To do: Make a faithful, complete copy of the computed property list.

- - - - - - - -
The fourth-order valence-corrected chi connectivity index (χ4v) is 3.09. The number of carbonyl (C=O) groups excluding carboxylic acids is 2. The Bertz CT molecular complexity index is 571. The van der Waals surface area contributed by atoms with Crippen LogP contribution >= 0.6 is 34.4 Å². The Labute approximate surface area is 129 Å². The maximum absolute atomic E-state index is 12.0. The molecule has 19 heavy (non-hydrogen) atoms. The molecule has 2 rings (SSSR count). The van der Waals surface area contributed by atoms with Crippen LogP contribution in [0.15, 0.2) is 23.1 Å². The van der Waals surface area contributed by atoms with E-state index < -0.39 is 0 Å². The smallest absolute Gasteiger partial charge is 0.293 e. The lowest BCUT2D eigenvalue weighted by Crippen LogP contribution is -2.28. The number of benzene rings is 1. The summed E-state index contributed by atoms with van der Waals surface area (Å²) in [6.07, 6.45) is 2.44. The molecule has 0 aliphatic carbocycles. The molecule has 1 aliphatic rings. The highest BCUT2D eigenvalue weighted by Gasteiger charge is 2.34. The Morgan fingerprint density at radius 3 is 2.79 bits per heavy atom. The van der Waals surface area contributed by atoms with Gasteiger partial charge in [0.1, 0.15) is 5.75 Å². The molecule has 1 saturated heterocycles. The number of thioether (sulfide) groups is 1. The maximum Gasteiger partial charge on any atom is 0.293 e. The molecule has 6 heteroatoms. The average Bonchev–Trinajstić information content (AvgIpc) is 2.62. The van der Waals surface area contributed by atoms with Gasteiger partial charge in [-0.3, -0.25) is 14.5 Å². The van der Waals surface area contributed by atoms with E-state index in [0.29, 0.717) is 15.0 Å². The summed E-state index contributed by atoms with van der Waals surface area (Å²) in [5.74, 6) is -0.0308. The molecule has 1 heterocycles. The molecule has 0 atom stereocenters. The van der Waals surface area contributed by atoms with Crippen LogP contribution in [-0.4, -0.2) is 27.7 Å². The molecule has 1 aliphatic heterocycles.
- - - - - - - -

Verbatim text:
The fourth-order valence-corrected chi connectivity index (χ4v) is 3.09. The number of carbonyl (C=O) groups excluding carboxylic acids is 2. The Bertz CT molecular complexity index is 571. The van der Waals surface area contributed by atoms with Crippen LogP contribution >= 0.6 is 34.4 Å². The Labute approximate surface area is 129 Å². The maximum absolute atomic E-state index is 12.0. The molecule has 19 heavy (non-hydrogen) atoms. The molecule has 2 rings (SSSR count). The van der Waals surface area contributed by atoms with Crippen LogP contribution in [0.15, 0.2) is 23.1 Å². The van der Waals surface area contributed by atoms with E-state index < -0.39 is 0 Å². The smallest absolute Gasteiger partial charge is 0.293 e. The lowest BCUT2D eigenvalue weighted by Crippen LogP contribution is -2.28. The number of benzene rings is 1. The summed E-state index contributed by atoms with van der Waals surface area (Å²) in [6.07, 6.45) is 2.44. The molecule has 0 aliphatic carbocycles. The molecule has 1 aliphatic rings. The highest BCUT2D eigenvalue weighted by Gasteiger charge is 2.34. The Morgan fingerprint density at radius 3 is 2.79 bits per heavy atom. The van der Waals surface area contributed by atoms with Gasteiger partial charge in [0.1, 0.15) is 5.75 Å². The molecule has 1 saturated heterocycles. The number of thioether (sulfide) groups is 1. The maximum Gasteiger partial charge on any atom is 0.293 e. The molecule has 6 heteroatoms. The average Bonchev–Trinajstić information content (AvgIpc) is 2.62. The van der Waals surface area contributed by atoms with Gasteiger partial charge in [-0.3, -0.25) is 14.5 Å². The van der Waals surface area contributed by atoms with E-state index in [0.29, 0.717) is 15.0 Å². The summed E-state index contributed by atoms with van der Waals surface area (Å²) in [5.74, 6) is -0.0308. The molecule has 1 heterocycles. The molecule has 0 atom stereocenters. The van der Waals surface area contributed by atoms with Crippen LogP contribution in [-0.4, -0.2) is 27.7 Å². The molecule has 1 aliphatic heterocycles.